25 May 2020
The Aspire Teaching License, an internal learning development program on Special Education Needs for the Academy teaching staff, is currently underway through online means due to COVID-19 and one its participants, Aspire Science teacher, Anthony Kariru shares his experiences. From the comfort of his home, Anthony has been ploughing through, modules, a range of practical and theoretical tasks and assignments as he studies towards a certified license.
“The Aspire Teaching License is a 12-week program which is dealing with Special Education Needs (SEN). Evidently as the course has progressed my awareness with regards to attitudes developed towards SEN students has been raised and this helps me identify any biases and prejudices, I may have had towards them,” says Anthony with the excitement he always carries with him.
I am sure l speak for many of my fellow teachers when l says, that decision to adjust the program to run online rather than postpone due to the stay at home situation brought about by the Coronavirus pandemic outbreak was a smart one. To be able to proceed with the program albeit as e-learning course brought about challenging but novel ways to taking the course.
While the environment of taking the course from home online seemed weird once the modules and teleconference lectures got underway, l found out this unconventional way of studying did not impinge the goal of the program at all. The online interaction with fellow teachers almost removed the distance between us. The program has seen us cover some of the Special Education Needs that include; Dyslexia, Attention Deficit Hyperactivity Disorder (ADHD), Visual and Hearing Impairments, Gifted and Talented Learners, Curriculum Enrichment, Inclusive Assessment Approaches, Assessment for Learning, Social, Emotional, and Behavioral Difficulties, Multicultural Influences among others.
The program has afforded me chance to learnt of other needs that may not be found at Aspire Academy like Dyspraxia: the inability to perform coordinated movements; or how to deal with students with physical impairments. Nevertheless, the strategies used to deal with the above students were very useful to me as a teacher. My favorite unit was dealing with student athletes who have Attention Deficit Hyperactivity Disorder (ADHD) as I had a student with ADHD this academic year. My biggest lesson was separating my judgement of his behavior from him as a student athlete. Other practical methods included having him seat closer to me in class and giving him more individualized attention during our distant learning sessions.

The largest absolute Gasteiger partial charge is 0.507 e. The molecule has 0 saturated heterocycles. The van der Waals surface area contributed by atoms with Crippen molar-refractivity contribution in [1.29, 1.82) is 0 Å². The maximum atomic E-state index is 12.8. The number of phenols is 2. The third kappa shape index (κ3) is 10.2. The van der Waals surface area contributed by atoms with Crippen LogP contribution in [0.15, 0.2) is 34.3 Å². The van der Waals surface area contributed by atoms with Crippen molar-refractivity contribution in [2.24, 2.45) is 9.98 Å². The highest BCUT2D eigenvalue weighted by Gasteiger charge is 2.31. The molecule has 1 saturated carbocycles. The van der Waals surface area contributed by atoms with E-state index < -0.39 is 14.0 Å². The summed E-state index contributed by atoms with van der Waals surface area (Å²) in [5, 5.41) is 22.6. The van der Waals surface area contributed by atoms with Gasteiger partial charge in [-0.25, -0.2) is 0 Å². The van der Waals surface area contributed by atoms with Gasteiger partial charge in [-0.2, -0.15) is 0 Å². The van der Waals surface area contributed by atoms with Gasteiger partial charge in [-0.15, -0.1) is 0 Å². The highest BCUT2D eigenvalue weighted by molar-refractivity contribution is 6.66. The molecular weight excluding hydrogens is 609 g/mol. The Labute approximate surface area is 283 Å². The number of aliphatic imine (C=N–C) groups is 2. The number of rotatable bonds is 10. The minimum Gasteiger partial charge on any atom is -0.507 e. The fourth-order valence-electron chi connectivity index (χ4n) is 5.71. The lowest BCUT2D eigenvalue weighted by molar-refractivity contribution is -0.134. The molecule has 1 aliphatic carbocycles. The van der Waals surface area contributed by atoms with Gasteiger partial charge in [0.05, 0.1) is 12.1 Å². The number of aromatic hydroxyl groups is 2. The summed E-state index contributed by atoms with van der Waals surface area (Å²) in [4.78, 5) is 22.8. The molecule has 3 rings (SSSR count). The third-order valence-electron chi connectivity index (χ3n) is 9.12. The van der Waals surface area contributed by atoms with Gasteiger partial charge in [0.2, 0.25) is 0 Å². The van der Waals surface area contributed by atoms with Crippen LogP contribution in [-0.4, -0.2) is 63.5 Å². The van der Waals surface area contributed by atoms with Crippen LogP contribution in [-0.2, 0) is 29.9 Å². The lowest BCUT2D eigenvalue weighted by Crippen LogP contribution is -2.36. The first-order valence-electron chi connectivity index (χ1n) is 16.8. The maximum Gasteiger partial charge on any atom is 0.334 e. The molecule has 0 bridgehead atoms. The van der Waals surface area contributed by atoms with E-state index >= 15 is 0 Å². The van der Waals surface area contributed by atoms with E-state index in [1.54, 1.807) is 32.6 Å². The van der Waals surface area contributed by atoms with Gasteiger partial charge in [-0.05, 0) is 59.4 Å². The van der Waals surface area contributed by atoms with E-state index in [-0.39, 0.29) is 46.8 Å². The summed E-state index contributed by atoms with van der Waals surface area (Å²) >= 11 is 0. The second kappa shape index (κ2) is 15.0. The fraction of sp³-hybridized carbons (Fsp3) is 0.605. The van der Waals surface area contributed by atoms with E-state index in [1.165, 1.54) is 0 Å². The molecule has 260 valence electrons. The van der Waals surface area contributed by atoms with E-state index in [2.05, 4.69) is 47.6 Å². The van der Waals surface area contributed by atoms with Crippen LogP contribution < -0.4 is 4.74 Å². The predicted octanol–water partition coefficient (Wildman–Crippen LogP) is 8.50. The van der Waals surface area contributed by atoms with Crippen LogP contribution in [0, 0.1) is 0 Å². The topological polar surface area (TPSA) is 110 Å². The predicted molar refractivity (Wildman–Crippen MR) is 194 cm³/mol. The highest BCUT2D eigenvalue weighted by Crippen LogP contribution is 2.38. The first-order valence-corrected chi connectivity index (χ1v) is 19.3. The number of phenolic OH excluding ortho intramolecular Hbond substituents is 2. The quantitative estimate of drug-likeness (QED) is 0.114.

Another topic that struck a chord with me was, the Gifted and Talented Learners, Social, Emotional, and Behavioral Difficulties and Multicultural Influence sessions.
The fortnightly assignments could be tough and tricky but nevertheless Harun has always there to give me a helping hand, in the same vein I am grateful to Carla for posting my Grades diligently as soon as I have completed my assignments
Finally, the forums have been very enriching, and it has been a great pleasure interacting with my colleagues and learning from their great expertise as well. Indeed, the uncertain and turbulent environment created by COVID-19 might have been the dark clouds of this period but undertaking ATL program has certainly been the silver lining and l would like to thank Mr. Jassem Al Jaber the Principal of Aspire Academy and the entire Management team for facilitating this program. I cannot overemphasize how helpful this license will be to me as a professional teacher and thanks too to Dr. Akram for his hands-on work with the program, Ms. Carla Palmer and Mr. Jorn Erickson for assisting us with the course work.